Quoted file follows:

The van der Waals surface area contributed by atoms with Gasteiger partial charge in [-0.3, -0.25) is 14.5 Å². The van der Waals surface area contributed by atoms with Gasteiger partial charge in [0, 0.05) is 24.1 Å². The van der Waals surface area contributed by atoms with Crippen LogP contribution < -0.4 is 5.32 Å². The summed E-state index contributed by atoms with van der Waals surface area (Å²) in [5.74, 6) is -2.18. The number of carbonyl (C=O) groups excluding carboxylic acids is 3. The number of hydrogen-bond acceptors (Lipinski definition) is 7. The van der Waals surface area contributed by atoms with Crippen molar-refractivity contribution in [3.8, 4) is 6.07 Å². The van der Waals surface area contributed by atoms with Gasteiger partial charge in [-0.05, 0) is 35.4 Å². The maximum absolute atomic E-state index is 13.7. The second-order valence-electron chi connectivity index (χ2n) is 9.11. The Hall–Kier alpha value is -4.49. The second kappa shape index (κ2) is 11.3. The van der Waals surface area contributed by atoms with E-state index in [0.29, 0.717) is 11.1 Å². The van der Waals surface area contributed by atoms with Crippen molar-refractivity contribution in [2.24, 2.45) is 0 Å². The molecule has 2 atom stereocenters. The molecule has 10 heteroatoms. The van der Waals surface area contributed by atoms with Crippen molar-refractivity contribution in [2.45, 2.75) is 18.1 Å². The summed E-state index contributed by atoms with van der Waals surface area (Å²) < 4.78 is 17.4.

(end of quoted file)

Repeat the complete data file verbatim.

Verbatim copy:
The van der Waals surface area contributed by atoms with Gasteiger partial charge in [-0.3, -0.25) is 14.5 Å². The van der Waals surface area contributed by atoms with Gasteiger partial charge in [0, 0.05) is 24.1 Å². The van der Waals surface area contributed by atoms with Crippen LogP contribution < -0.4 is 5.32 Å². The summed E-state index contributed by atoms with van der Waals surface area (Å²) in [5.74, 6) is -2.18. The number of carbonyl (C=O) groups excluding carboxylic acids is 3. The number of hydrogen-bond acceptors (Lipinski definition) is 7. The van der Waals surface area contributed by atoms with Crippen molar-refractivity contribution in [3.8, 4) is 6.07 Å². The van der Waals surface area contributed by atoms with Gasteiger partial charge in [-0.05, 0) is 35.4 Å². The maximum absolute atomic E-state index is 13.7. The second-order valence-electron chi connectivity index (χ2n) is 9.11. The Hall–Kier alpha value is -4.49. The second kappa shape index (κ2) is 11.3. The van der Waals surface area contributed by atoms with E-state index in [0.29, 0.717) is 11.1 Å². The van der Waals surface area contributed by atoms with Crippen molar-refractivity contribution in [2.24, 2.45) is 0 Å². The molecule has 2 atom stereocenters. The molecule has 10 heteroatoms. The van der Waals surface area contributed by atoms with Crippen molar-refractivity contribution in [2.45, 2.75) is 18.1 Å². The summed E-state index contributed by atoms with van der Waals surface area (Å²) < 4.78 is 17.4.